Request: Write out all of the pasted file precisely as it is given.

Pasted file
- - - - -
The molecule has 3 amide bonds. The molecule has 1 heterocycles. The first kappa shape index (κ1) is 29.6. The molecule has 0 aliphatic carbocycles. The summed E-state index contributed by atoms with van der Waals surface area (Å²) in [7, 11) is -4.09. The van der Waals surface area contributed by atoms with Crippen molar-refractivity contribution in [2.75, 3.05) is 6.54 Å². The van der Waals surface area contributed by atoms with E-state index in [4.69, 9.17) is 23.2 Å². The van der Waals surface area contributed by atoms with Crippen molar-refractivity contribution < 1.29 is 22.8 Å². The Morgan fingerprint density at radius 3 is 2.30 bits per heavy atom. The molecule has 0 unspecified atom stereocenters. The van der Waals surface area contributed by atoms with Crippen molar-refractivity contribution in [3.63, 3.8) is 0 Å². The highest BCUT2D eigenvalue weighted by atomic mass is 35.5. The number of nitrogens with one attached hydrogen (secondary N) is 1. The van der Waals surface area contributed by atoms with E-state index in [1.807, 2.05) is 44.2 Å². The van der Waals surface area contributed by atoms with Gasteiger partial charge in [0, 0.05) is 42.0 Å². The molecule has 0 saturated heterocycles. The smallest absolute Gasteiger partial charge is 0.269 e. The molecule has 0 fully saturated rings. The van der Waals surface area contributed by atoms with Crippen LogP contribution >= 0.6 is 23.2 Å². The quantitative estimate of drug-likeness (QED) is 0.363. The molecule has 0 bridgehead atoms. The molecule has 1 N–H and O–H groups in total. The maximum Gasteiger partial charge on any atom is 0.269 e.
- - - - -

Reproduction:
The molecule has 3 amide bonds. The molecule has 1 heterocycles. The first kappa shape index (κ1) is 29.6. The molecule has 0 aliphatic carbocycles. The summed E-state index contributed by atoms with van der Waals surface area (Å²) in [7, 11) is -4.09. The van der Waals surface area contributed by atoms with Crippen molar-refractivity contribution in [2.75, 3.05) is 6.54 Å². The van der Waals surface area contributed by atoms with E-state index in [4.69, 9.17) is 23.2 Å². The van der Waals surface area contributed by atoms with Crippen molar-refractivity contribution < 1.29 is 22.8 Å². The Morgan fingerprint density at radius 3 is 2.30 bits per heavy atom. The molecule has 0 unspecified atom stereocenters. The van der Waals surface area contributed by atoms with Crippen molar-refractivity contribution in [3.63, 3.8) is 0 Å². The highest BCUT2D eigenvalue weighted by atomic mass is 35.5. The number of nitrogens with one attached hydrogen (secondary N) is 1. The van der Waals surface area contributed by atoms with E-state index in [1.807, 2.05) is 44.2 Å². The van der Waals surface area contributed by atoms with Gasteiger partial charge in [0, 0.05) is 42.0 Å². The molecule has 0 saturated heterocycles. The smallest absolute Gasteiger partial charge is 0.269 e. The molecule has 0 fully saturated rings. The van der Waals surface area contributed by atoms with Crippen LogP contribution >= 0.6 is 23.2 Å². The quantitative estimate of drug-likeness (QED) is 0.363. The molecule has 0 bridgehead atoms. The molecule has 1 N–H and O–H groups in total. The maximum Gasteiger partial charge on any atom is 0.269 e.